The Legal Action Group (LAG) has called on the government to increase the profile of civil legal aid services, accusing it of presiding over a ‘secret’ legal service after figures show a huge shortfall in take-up this year.
The charity has also called for an urgent review of the exceptional funding mechanism, claiming that it is failing to provide a ‘human rights safety net’ as intended.
Research by LAG published today reveals a ‘disturbing reduction’ in the take-up of legal aid in civil law cases and a shortfall of up to approaching 80% since April in the number of cases expected by the Ministry of Justice.
LAG’s analysis, based on the government’s estimates of the number of cases and figures from the Legal Aid Agency, show the shortfall was 77% in discrimination cases, 68% in debt cases, 34% in housing and 12% in education.
A total of 3,866 fewer people than predicted have received civil legal aid since the Legal Aid, Sentencing and Punishment of Offenders Act introduced sweeping cuts to the scope of aid in April.
The LAG suggests that the reduced take-up is surprising given the economic situation. It attributes the decline to the dwindling numbers of firms and agencies undertaking legal aid work, increased bureaucratic hurdles before legal aid is granted, a perception among the public that civil legal aid is no longer available and failure by the government to advertise the availability of services.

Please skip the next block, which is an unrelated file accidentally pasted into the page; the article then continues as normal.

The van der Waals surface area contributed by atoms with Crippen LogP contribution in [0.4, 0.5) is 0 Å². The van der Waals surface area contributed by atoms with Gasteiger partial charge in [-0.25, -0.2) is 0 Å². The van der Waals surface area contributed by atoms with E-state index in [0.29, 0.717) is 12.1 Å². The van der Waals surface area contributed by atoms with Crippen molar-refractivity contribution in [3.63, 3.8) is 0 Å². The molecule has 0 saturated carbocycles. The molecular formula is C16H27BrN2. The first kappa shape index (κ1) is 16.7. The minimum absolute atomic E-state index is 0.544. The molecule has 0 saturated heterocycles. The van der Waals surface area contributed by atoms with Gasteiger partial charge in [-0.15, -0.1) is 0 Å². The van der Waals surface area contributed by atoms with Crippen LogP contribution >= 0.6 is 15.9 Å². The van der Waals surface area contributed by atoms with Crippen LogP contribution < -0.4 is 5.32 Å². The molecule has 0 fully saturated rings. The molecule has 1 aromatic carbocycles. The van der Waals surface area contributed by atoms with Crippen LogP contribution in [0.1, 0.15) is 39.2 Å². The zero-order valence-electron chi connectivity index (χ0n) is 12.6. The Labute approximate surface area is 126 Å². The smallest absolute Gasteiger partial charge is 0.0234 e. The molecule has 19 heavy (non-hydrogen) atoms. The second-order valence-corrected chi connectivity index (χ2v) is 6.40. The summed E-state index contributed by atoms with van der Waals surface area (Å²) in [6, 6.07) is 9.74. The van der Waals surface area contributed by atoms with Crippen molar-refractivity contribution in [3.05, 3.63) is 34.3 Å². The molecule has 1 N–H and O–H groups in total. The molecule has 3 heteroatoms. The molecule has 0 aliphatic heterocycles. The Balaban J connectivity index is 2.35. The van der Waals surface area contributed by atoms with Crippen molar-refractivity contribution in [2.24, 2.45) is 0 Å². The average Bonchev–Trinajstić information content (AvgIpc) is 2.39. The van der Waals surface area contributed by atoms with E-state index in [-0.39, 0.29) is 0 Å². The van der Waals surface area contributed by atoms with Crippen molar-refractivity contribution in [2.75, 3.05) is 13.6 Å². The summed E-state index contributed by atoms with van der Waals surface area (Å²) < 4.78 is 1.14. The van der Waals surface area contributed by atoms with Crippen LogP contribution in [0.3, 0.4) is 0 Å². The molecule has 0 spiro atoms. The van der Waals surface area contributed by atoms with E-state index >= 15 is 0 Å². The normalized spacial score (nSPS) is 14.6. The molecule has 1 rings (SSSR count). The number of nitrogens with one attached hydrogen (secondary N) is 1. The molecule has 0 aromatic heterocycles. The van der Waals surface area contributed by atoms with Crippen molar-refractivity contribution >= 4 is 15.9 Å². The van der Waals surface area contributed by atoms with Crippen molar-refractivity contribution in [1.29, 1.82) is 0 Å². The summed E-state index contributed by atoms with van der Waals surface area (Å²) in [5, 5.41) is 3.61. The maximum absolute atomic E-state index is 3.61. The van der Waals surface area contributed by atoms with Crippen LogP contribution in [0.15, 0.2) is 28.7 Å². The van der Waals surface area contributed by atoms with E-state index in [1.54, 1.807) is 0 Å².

The group’s director Steve Hynes (pictured) said: ‘Either by accident or design, the government seems to be presiding over a secret legal service.
‘The fear is if nothing is done to increase the take-up of civil legal aid, the remaining services will wither away as the lack of use will be used to justify their loss.’
In addition, the LAG said that many practitioners have indicated problems in identifying clients who are eligible for public funding due to the complexity of the rules.
Russell Conway, housing law solicitor at London firm Oliver Fisher, blamed the shortfall in take-up in part on local authorities and social landlords which, he claims, have been ‘peddling the rumour’ that legal aid for housing cases has been abolished entirely.
A Ministry of Justice spokesman said that the telephone number for the civil legal aid helpline had remained unchanged since 2004 and that advice organisations regularly provide it to members of the public.
Since April, he said, the helpline has been complemented by a new channel on the government website www.gov.uk, which he said had been ‘heavily promoted’. Explaining the ministry’s strategy, he added: ’The government has a digital-by-default approach. We have to ensure we get best value for taxpayers’ money.’